Tuesday, May 27, 2014



In 1997, the management of Naspers and the New York Times were each confronting dawn on the Internet and the insidious challenge it posed to the mere idea of a "paper of record," expensive printing plants and truck fleets and the conceit that all important news and information could be contained in one place. In 1997, audiences were starting to have more choices than ever; there was a quickening news cycle, distribution that was instantaneous and bloggers who held intergalactic megaphones. This was before Google, Facebook, Twitter, Netflix, iTunes, Pandora and WhatsApp; before videos had been transmitted on YouTube; and before the first smartphones and appstores had put the power of yesterday’s supercomputers in everyone’s’ pockets. It was also before it was obvious that people could buy a song rather than an album, catapult directly to a product page on Amazon, watch a TV show when they wanted, scan news aggregation sites for the latest headlines, dip into specialty sites for detailed coverage and, most importantly, it was way before most sponsors had woken to the fact that were now ways to accurately measure how their advertisements performed.

The management of Naspers decided to ride, rather than fight, the technology tide while the management of the New York Times chose otherwise. Today, coincidentally, both companies have fairly new CEOs, and while the head of the New York Times has to deal with the consequences of twenty years of ruinous decisions, his counterpart at Naspers has been dealt a royal flush. The New York Times CEO inherited a company that missed not just one but two media revolutions - television (mastered in a spectacular manner by Rupert Murdoch) and online (mastered by Koos Bekker, CEO of Naspers) [..].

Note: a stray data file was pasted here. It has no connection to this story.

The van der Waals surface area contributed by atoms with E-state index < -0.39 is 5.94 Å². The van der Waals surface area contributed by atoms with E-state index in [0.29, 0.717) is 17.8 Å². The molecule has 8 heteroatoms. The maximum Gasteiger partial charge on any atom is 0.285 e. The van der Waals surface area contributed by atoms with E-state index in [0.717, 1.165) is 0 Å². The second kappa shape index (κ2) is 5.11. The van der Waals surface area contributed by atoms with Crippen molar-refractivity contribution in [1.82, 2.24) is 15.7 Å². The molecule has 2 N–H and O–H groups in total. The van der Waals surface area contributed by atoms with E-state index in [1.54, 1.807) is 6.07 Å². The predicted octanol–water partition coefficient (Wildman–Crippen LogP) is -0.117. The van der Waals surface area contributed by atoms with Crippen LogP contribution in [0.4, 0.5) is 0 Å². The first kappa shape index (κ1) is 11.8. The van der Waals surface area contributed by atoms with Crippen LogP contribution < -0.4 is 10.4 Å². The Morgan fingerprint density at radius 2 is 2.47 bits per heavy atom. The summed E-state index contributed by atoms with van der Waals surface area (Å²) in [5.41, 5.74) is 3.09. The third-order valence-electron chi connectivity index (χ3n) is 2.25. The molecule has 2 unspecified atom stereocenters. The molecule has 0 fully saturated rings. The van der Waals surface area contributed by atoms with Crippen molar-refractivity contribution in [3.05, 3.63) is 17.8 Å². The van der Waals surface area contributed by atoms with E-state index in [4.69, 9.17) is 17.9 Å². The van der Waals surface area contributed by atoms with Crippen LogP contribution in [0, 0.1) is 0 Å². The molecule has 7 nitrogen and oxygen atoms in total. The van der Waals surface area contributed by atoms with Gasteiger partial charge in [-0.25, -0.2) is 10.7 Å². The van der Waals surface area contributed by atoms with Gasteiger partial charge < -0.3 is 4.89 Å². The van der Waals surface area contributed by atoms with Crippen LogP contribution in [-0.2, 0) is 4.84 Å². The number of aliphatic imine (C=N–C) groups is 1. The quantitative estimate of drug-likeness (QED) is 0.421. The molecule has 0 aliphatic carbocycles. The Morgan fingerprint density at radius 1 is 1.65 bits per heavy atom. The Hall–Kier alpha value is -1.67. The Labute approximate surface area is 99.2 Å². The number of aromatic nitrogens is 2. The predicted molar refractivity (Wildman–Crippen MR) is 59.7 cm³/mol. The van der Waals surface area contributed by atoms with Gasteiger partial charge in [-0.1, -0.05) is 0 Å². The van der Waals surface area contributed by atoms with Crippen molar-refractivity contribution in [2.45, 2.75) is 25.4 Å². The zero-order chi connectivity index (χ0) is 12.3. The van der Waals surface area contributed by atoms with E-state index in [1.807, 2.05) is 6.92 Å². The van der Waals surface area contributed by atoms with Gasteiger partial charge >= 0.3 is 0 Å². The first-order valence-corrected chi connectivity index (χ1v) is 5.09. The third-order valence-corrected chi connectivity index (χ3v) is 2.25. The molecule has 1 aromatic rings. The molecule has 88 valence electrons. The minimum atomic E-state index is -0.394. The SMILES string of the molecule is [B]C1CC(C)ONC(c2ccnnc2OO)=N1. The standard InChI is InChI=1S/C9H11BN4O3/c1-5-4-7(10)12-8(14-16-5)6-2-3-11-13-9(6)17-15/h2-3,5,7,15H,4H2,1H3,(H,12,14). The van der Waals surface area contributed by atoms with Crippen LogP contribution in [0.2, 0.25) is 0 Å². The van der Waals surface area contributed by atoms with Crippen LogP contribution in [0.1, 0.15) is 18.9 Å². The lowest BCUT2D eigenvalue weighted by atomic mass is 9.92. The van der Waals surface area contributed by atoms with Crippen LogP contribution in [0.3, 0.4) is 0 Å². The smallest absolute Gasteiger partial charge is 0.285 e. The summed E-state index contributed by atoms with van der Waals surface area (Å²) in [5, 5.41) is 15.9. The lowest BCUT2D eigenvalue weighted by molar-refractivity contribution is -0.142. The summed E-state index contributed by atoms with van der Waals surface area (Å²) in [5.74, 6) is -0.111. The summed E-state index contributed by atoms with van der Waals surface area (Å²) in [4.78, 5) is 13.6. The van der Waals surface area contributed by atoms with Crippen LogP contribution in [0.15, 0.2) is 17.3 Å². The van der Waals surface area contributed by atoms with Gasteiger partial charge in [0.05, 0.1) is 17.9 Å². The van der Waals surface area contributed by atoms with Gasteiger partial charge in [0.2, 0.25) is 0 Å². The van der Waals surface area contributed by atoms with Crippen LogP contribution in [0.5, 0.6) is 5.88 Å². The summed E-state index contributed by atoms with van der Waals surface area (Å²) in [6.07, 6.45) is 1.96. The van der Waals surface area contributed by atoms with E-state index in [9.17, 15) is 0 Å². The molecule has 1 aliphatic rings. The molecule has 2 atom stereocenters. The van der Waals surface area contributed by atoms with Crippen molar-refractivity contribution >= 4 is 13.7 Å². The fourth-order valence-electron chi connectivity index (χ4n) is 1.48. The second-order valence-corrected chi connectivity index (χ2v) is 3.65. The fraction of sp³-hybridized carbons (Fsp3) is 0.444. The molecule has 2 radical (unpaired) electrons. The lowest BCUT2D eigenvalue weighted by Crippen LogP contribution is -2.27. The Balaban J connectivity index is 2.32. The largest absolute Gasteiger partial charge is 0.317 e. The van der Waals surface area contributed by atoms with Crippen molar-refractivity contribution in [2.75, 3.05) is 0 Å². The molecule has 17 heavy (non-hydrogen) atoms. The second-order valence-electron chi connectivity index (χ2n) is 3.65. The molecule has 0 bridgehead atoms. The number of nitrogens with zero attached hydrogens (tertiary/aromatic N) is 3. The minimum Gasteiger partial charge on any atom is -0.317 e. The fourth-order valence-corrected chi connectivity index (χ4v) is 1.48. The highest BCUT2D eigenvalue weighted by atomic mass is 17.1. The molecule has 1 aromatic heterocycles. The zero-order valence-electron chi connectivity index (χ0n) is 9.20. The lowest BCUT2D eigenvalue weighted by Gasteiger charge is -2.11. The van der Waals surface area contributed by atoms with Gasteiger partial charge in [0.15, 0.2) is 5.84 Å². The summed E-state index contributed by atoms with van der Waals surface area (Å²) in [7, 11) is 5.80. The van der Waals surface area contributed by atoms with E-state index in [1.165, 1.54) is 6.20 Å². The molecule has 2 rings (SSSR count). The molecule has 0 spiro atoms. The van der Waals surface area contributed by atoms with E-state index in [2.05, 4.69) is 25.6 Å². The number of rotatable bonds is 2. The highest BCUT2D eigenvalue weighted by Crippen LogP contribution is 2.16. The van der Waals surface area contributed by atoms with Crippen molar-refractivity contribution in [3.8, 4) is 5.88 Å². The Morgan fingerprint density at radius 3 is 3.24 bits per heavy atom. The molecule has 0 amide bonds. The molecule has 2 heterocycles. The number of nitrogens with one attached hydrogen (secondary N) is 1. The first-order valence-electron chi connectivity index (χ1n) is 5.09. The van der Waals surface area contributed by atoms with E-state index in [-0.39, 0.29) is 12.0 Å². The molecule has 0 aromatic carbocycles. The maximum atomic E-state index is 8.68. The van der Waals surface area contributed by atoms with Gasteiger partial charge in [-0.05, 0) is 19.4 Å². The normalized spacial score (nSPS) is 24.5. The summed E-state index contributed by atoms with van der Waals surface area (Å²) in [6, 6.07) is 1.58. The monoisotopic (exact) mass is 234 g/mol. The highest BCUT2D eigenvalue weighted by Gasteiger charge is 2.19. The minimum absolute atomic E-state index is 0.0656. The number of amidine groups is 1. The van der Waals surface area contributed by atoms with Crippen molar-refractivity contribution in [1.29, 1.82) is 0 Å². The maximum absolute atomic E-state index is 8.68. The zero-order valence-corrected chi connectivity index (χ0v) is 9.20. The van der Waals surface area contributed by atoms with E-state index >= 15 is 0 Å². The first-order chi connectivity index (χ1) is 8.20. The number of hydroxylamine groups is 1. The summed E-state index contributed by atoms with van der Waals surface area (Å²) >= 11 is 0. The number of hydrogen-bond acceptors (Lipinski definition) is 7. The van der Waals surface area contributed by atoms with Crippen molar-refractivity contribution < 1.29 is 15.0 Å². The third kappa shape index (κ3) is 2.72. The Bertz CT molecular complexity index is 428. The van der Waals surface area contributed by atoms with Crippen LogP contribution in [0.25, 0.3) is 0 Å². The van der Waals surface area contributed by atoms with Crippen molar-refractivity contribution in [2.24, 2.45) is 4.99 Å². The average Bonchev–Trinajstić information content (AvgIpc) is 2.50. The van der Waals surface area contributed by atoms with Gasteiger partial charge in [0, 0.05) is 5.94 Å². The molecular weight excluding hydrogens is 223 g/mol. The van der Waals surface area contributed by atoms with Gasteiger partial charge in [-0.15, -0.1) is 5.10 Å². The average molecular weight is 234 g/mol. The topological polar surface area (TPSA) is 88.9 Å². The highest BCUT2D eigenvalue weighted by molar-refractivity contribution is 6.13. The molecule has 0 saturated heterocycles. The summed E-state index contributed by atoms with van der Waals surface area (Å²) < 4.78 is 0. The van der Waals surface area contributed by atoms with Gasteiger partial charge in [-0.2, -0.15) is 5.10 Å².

Between the early 1990s and mid 2000s, the management of the New York Times spent around $2 billion (not including a real estate adventure in midtown Manhattan) on assets that later melted down. The Boston Globe (bought for $1.3 billion) and Worcester Telegram & Gazette (bought for $296 million in 1999) were sold last year for $70 million. About.com, bought in 2005 for over $400 million, was later offloaded to IAC for about $300 million. Even more embarrassing was the use of $600 million of cash to repurchase stock of the company. In 2000 – admittedly the height of the dot.com zaniness – the New York Times had revenues of $3.6 billion and operating profit of $635 million. Last year, its revenues were $1.6 billion and operating profit was $158 million.

Q&A - 19/6

Bank of England The vast majority of money held by the public takes the form of bank deposits. But where the stock of bank deposits com...